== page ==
Dead nettle has flowered here as early as 1/21 (2011) to as late as 3/18 (2003). Its average is more like 3/1. Three weeks earlier than average, but still not the earliest ever.

I think I saw a flowering dandelion too.
We make a Phenology List each year. No crocuses open here yet!

Garlic scallions in April.
Photo Kathryn Simmons

Last week I wrote about garlic scallions, in a bit of a hurry. We usually harvest these starting March 1st, but this year we started at the end of January, as the plants had grown tall enough. Another indicator of spring being warmer than usual, so far.

Here’s more about growing this tasty bonus vegetable

 Reasons to grow garlic scallions:
  • A very tasty and visually attractive crop during the Hungry Gap, the spring period before any new crops are ready for harvest, when our palates are getting tired of leafy greens and stored roots.
  • Supply garlic taste at a time when supplies of bulb garlic may have run out.

How to grow garlic scallions:

  • Set aside the smallest cloves when planting your main garlic crop
  • Find a small space which will be easy to get to in early spring (late winter), and make furrows a couple of inches deep as you would for planting regular garlic cloves.
  • Plant the tiny cloves close together in close-set furrows, dropping them in almost shoulder to shoulder, just as they fall. Close the furrow and mulch over the top with spoiled hay or straw.

Harvesting garlic scallions:

  • We harvest garlic scallions from early March, once they reach about 7-8″ (18-20 cm) tall,
  • They last till May, unless we need to use the space.
  • Loosen the plants with a fork rather than just pulling
  • Trim the roots, rinse, bundle, set in a small bucket with a little water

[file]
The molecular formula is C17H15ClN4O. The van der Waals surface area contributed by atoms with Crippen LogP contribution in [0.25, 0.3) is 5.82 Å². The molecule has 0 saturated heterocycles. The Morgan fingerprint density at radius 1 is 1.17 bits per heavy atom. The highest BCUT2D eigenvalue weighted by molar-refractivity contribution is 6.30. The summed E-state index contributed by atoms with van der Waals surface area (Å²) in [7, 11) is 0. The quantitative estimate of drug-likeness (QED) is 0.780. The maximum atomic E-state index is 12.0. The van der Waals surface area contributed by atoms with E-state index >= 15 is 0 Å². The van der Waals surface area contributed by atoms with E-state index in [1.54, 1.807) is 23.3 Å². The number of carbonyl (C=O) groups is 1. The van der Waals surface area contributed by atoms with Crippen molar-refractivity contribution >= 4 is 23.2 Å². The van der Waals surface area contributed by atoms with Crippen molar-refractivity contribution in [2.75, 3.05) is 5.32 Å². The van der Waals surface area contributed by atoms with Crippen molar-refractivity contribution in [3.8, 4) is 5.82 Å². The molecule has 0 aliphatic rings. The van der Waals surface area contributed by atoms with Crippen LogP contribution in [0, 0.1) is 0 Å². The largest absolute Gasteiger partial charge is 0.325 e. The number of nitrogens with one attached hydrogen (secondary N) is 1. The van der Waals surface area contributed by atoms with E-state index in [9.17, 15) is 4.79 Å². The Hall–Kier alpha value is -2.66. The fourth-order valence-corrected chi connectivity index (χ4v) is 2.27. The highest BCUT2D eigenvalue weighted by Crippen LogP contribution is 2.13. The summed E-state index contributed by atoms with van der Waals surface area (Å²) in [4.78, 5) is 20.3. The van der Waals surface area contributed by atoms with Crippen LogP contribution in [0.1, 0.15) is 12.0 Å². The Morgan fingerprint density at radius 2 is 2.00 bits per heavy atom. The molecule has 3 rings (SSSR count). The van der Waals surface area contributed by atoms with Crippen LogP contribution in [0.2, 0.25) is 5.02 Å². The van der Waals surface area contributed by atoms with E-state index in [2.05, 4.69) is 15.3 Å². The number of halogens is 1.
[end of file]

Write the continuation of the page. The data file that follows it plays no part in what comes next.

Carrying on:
• Scallions can be sold in small bunches of 3-6 depending on size

Alternative harvest method:

  • Rather than digging up the plants, cut the greens at 10″ (25 cm) tall, and bunch them, allowing cuts to be made every two or three weeks. Greens wilt quicker than scallions, and you’ll have to wait till later to start harvesting them.

We’re about to sow our first carrot bed, which will be our first outdoor sowing of the year. We are preparing beds to transplant spinach, cabbage, kale and collards. We belatedly noticed that our tiller tines are worn down! Oh, if only we had been on top of this and put new ones during the winter, we’d be having an easier time of turning under the cover crops and weeds this week!

We sow “indicator beets” with our carrots so that we know when to flame-weed them
Photo Kathryn Simmons

Storage Vegetables slide show, Diversify your vegetable crops slideshow again

Well, we are getting back on the horse/bicycle after being hacked, and hoping to return to normal. Here is my other presentation from the SSAWG conference: Storage Vegetables for Off-Season Sales.

And in case you missed last week’s post before it got attacked, here’s Diversify Your Vegetable Crops again:

The three presentations I gave this past weekend at the PASA Conference can be found at SlideShare. Click the link to get directly to the first of the pages with my presentations on it, or go to the SlideShare site and put my name or that of the presentation you want in the search box. I presented Growing Sweet Potatoes from Start to Finish, Crop Rotations for Vegetables and Cover Crops and Succession Planting for Continuous Vegetable Harvests


Dealing with the hack has taken a lot of time and energy, so this post will be short. Today has been unseasonably warm, and atypically windy. We have been pruning blueberries, preparing raised beds and harvesting spinach, leeks and garlic scallions, our first “new” crop of 2017. Usually I reckon on starting to harvest these March 1st, but they have grown a lot recently. They are about 6″ tall. A very flavorful fresh taste for this time of year (the Hungry Gap) when we mostly get leafy greens and stored roots.

Simply set aside all the tiny garlic cloves when you do your main planting, prepare a series of furrows close together. Tumble in the cloves, shoulder to shoulder, any way up. Cover the furrows, mulch over the soil and wait for early spring. When the garlic scallions are at least 6″ tall, start digging them up. Use them raw if you are inclined, or chop and cook them in omelets, stir-fries, soups, anywhere you’d like the taste of garlic. Pow!